How to save the New Nigerian (2)

NNN head office in Kaduna

It would be superfluous to list the major achievements of the New Nigerian which made it the most influential newspaper in this country from the mid-1960s to the late ’80s. Suffice it to say that for about three decades after its debut on January 1, 1966, the NN was in terms of circulation, readership, believability and clout the number one newspaper of record in the country. This, of course, translates into its being the second most authoritative newspaper in Africa, after Eqypt’s Al-Ahram. Business-wise, the company owned landed property and other assets that placed it almost at par with some of the leading business conglomerates of the time.

The NN grew in leaps and bounds in its first ten years. On Wednesday, December 31, 1975, i.e. the eve of its tenth anniversary, the then Federal Commissioner of Information, Brigadier IBM Haruna, noted that the NN had won for itself “the reputation of being one of the leading and seriously regarded national dailies in this relatively short period.” He urged the company to strive and improve on its standards, adding that “the ensuing years will bear further record of higher attainments and that your conscience, integrity, wisdom and maturity, coupled with God’s blessings, shall always be realised in the country.”

Haruna’s views proved prophetic. For the next twenty years the NN continued to grow. Up till the year 2000, in spite of its deteriorating fortune, it enjoyed a relative dominance of the newspaper business, though this time in the north rather than in the whole country. But then, a lot happened which broke such dominance and brought down the paper from its high pedestal. Today, many newcomers have surpassed it by all reckoning. Its being seen on the news-stands is a miracle that is due to the doggedness of its management and other staff. Yet, circulation is low; salaries have not been paid for six months, further wrecking the morale of staff. The company is crying for help.

Many ideas have been proffered towards resuscitating the company. The NNN management insists that all it requires is big cash. This thinking, which is erroneous, has made it difficult for the management to look beyond its nose. While money makes the world go round, it does not make it a better place in which to live. Money can be gotten and finished. What the company requires is a strategic thinking of what should be done with money. Strategies are needed to re-implant the NN in the minds of its readers and capture a new generation of readers and advertisers, many of whom were not there in the paper’s apogee. The NN needs a second coming, a relaunch that would purposively put it on the path of competitiveness not only as a major news institution but also as a business enterprise. To me, in order to attain this newness, we must return to the oldness of this northern behemoth. To create a future for the NN, we must return to its past. We must examine the ashes of its faded glory in order to reinvent a solid foundation for its tomorrow.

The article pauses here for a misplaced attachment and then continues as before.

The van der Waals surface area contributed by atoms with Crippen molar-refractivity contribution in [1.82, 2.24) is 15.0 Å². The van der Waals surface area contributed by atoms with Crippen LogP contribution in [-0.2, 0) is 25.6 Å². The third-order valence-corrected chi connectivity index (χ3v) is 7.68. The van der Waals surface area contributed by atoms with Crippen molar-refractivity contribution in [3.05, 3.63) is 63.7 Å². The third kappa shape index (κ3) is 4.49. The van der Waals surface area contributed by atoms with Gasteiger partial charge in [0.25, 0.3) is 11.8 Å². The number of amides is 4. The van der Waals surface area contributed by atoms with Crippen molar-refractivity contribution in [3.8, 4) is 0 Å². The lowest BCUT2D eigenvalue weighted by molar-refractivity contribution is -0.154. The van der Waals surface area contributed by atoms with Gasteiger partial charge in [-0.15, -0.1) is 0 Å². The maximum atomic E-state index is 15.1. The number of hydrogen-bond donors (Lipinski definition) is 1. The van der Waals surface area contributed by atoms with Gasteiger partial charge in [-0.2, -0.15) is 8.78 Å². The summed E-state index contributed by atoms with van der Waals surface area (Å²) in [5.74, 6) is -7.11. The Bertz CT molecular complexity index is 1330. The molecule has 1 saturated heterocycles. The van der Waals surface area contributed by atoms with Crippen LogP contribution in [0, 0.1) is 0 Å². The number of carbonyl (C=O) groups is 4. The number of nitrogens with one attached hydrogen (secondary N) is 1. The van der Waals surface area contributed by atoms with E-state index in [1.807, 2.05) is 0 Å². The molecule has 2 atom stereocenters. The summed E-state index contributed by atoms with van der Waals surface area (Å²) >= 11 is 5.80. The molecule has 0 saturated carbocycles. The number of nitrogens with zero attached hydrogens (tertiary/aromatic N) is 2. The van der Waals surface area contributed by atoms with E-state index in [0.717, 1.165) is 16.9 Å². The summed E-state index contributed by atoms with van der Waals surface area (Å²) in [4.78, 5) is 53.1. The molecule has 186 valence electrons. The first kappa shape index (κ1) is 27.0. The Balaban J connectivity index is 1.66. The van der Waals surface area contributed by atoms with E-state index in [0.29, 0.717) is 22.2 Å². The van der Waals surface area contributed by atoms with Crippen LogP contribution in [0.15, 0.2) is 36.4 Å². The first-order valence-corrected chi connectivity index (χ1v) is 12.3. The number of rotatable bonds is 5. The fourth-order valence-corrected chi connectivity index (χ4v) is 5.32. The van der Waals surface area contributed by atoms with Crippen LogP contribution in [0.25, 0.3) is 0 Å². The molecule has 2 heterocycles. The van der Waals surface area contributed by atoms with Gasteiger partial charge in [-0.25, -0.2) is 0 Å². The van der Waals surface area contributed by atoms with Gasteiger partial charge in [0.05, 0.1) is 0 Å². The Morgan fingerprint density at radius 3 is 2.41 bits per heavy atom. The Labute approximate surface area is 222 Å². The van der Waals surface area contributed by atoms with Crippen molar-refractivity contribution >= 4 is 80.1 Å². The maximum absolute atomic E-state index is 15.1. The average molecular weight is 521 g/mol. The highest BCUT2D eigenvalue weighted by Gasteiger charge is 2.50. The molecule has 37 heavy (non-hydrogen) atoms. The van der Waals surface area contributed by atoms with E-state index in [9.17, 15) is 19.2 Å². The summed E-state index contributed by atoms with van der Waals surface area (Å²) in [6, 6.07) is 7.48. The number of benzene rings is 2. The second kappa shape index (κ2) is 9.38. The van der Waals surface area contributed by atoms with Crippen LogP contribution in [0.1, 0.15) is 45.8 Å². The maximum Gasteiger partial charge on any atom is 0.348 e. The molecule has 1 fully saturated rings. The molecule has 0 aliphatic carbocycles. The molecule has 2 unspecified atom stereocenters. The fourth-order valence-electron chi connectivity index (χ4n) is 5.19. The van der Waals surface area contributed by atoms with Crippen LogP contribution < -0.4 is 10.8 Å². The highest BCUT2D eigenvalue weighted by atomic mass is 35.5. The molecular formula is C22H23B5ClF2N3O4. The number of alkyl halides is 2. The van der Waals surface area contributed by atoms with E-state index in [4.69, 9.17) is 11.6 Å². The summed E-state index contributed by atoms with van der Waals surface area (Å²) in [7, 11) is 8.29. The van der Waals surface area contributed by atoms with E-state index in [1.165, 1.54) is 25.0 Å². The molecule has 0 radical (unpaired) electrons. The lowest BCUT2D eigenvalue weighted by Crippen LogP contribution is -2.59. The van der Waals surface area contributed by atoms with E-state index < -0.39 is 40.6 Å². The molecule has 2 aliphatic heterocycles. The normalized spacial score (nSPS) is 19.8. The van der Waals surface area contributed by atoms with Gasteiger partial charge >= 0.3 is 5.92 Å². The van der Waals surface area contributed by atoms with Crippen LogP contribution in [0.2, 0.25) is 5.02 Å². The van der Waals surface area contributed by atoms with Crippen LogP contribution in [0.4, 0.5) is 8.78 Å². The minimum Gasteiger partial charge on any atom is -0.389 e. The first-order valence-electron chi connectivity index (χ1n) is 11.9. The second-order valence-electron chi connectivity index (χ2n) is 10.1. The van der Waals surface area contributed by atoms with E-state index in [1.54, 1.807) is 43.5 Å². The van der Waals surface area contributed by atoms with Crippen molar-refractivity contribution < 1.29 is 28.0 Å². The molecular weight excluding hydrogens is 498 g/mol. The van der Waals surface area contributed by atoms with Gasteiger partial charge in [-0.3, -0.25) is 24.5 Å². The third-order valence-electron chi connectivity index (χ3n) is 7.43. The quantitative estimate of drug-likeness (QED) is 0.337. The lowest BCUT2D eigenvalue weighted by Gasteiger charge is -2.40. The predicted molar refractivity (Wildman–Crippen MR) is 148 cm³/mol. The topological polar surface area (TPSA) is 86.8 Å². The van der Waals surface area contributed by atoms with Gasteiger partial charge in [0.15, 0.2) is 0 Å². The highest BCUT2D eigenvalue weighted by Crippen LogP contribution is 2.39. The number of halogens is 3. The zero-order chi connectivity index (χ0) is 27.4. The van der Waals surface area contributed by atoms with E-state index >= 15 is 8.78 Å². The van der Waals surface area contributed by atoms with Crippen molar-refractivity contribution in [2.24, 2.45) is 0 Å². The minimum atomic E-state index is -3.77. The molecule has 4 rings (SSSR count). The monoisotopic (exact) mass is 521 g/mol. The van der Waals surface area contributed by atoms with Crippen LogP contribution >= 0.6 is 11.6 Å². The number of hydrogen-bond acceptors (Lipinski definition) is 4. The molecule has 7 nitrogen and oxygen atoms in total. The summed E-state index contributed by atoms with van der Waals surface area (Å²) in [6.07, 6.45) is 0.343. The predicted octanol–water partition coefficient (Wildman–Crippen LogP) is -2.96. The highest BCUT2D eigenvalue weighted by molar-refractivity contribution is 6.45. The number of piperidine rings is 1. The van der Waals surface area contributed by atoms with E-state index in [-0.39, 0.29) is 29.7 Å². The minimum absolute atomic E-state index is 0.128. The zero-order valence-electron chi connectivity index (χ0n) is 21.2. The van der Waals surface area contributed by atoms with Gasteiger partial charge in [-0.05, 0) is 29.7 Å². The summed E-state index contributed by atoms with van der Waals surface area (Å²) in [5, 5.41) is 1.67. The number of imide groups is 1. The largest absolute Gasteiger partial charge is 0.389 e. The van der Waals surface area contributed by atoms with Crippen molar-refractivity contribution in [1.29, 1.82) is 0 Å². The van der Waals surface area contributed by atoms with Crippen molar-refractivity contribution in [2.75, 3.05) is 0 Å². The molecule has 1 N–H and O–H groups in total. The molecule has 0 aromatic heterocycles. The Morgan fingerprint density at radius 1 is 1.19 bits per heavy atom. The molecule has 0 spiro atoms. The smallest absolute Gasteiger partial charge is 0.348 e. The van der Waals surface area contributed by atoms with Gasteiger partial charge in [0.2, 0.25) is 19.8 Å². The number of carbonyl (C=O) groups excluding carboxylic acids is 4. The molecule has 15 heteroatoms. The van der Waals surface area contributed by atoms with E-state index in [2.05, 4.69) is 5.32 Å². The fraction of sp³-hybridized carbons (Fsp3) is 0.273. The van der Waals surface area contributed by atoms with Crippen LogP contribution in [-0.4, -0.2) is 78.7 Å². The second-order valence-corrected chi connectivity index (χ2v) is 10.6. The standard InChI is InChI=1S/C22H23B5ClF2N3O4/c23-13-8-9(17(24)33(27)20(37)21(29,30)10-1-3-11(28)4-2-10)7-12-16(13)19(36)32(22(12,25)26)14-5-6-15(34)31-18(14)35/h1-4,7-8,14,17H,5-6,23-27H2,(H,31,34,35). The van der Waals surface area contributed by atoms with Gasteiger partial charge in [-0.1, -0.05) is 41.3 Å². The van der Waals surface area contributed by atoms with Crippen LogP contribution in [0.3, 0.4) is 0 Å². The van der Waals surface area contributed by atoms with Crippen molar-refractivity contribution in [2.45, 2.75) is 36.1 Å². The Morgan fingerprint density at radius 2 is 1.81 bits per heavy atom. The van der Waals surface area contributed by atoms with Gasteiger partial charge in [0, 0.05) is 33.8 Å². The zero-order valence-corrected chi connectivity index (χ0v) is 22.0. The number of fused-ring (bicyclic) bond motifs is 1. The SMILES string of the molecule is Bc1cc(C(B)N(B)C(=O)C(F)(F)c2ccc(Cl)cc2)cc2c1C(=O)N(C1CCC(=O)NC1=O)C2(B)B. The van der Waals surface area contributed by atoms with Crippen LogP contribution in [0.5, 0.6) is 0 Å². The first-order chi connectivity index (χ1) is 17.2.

We must remember that the NN was founded on the ashes of the Nigerian Citizen, a daily owned by the government of the Northern Region. By the late 1950s, that newspaper’s fate had become similar to that of the NN of the late 80s; its glory was crashing in an age of propaganda between the north and the south, one targeted at maximising control of the political and economic realm of the new nation. Meanwhile, as the Nigerian Citizen was going down, more gutsy southern newspapers were having a field day setting agenda for governance. The NN was conceived and set up to replace the Nigerian Citizen as a bulwark against the merciless buffeting the north was receiving from the more funded and better designed Lagos-Ibadan publications. Within a few years, it achieved huge success in its task. The measures taken to make it so are just what the NN needs today to rise from its ashes.

I will mention them (and more) in the final part of this piece, next week.

Published in the current issue of BLUEPRINT

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